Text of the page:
Jamming With Jamaican Rastas

Jamming With Jamaican Rastas

Adventures with the Legends of Reggae

By David Tesinsky

David Tesinsky is a Czech photojournalist who focuses on exploring global subcultures. His never ending search for the unique and authentic finally landed him in Jamaica, where he went searching for the people who follow the Rastafarian way, in the hills, in the streets and inna di yards.

I went to Jamaica in search of real Rastafarians and the living legends of roots reggae and dub music. If you’re a foreigner it’s not easy to meet the real Rastas in the streets, because every other person with dreadlocks says, “I’m a Rasta!”.

A “Roots Rasta” should not drink alcohol, smoke tobacco, eat meat or chase money. Rasta is not about having dreadlocks. A rasta could be hairless but truly follows the paths of Haile Selassie. Rastas believe all of us have a connection with the universe. One Rastaman told me, “We are all part of one dread”. 

Although many people told me, “Kingston is dangerous for a white guy”. I had quite a good experience during my 45 days there. I rode my bike day and night around Kingston’s ghettos.

I did get caught by the police with a higher amount of weed than tolerated, and a man ripped my wallet out of my hand, but I took it back very fast. In general, I had a good experience - in my own way.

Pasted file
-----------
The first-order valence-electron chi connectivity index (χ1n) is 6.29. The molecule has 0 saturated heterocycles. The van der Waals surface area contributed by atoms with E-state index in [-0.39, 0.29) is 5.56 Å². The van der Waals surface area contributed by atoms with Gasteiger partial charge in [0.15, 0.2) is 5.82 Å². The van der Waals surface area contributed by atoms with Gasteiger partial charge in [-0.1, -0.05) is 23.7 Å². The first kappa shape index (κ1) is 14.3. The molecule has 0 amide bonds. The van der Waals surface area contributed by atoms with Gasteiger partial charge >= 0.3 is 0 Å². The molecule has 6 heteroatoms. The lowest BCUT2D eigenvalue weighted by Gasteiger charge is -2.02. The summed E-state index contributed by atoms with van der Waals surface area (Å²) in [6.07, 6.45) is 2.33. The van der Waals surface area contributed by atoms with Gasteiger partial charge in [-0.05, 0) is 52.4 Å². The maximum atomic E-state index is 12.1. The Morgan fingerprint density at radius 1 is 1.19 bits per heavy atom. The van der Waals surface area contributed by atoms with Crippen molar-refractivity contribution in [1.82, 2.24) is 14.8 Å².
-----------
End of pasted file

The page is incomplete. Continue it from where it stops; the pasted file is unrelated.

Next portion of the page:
Music is very important to Jamaicans. There are sound systems in the streets, and very often they overlap each other, so you will find yourself listening to dancehall and dub at the same time. 

The volume from the​ sound systems are sometimes louder than you can stand.
Jamaica is a music factory. Most of the people play an instrument, sing dancehall or some type of reggae. I was surprised when I found out how easy it was to meet worldwide reggae legends in Jamaica.
Once I got lost and went into the wrong recording studio, but was quite lucky because Bunny Wailer and his band were there rehearsing for a European show. I heard them play the classic songs “No Woman No Cry” and “Legalize It” live. It was really something.
I met Eek-A-Mouse, Dillinger, Addis Pablo, Johnnie Walker, Prince Alla, Junior Byles, Kiddus-I, “Chinna” Smith and many others.
I will never forget the day when I walked around Spanish Town for the first time and I saw Leroy “Horsemouth” Wallace (a famous drummer, and the lead actor in the legendary Jamaican movie “Rockers”).  I yelled, “Horsemouth!” and he said, “Yeah, original rockers!”.

Photos © David Tesinsky

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